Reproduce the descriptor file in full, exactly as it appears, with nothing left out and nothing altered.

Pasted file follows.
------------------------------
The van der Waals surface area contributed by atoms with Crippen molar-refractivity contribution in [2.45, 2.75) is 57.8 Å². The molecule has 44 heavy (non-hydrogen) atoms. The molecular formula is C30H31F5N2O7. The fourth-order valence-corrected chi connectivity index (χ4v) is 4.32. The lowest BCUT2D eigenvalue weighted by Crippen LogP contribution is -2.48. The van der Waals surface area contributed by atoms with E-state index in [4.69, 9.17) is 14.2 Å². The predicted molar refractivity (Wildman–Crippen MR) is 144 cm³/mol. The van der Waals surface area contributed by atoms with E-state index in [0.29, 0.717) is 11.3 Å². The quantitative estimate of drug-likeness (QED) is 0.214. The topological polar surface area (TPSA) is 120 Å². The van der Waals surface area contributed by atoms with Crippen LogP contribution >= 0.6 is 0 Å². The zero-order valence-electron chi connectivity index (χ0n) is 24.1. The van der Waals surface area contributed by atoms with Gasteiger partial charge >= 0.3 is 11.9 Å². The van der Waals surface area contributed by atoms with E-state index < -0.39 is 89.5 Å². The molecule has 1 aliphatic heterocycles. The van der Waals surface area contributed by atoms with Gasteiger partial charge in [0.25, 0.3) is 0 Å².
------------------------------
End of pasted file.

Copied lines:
The van der Waals surface area contributed by atoms with Crippen molar-refractivity contribution in [2.45, 2.75) is 57.8 Å². The molecule has 44 heavy (non-hydrogen) atoms. The molecular formula is C30H31F5N2O7. The fourth-order valence-corrected chi connectivity index (χ4v) is 4.32. The lowest BCUT2D eigenvalue weighted by Crippen LogP contribution is -2.48. The van der Waals surface area contributed by atoms with E-state index in [4.69, 9.17) is 14.2 Å². The predicted molar refractivity (Wildman–Crippen MR) is 144 cm³/mol. The van der Waals surface area contributed by atoms with E-state index in [0.29, 0.717) is 11.3 Å². The quantitative estimate of drug-likeness (QED) is 0.214. The topological polar surface area (TPSA) is 120 Å². The van der Waals surface area contributed by atoms with Crippen LogP contribution >= 0.6 is 0 Å². The zero-order valence-electron chi connectivity index (χ0n) is 24.1. The van der Waals surface area contributed by atoms with Gasteiger partial charge >= 0.3 is 11.9 Å². The van der Waals surface area contributed by atoms with E-state index < -0.39 is 89.5 Å². The molecule has 1 aliphatic heterocycles. The van der Waals surface area contributed by atoms with Gasteiger partial charge in [0.25, 0.3) is 0 Å².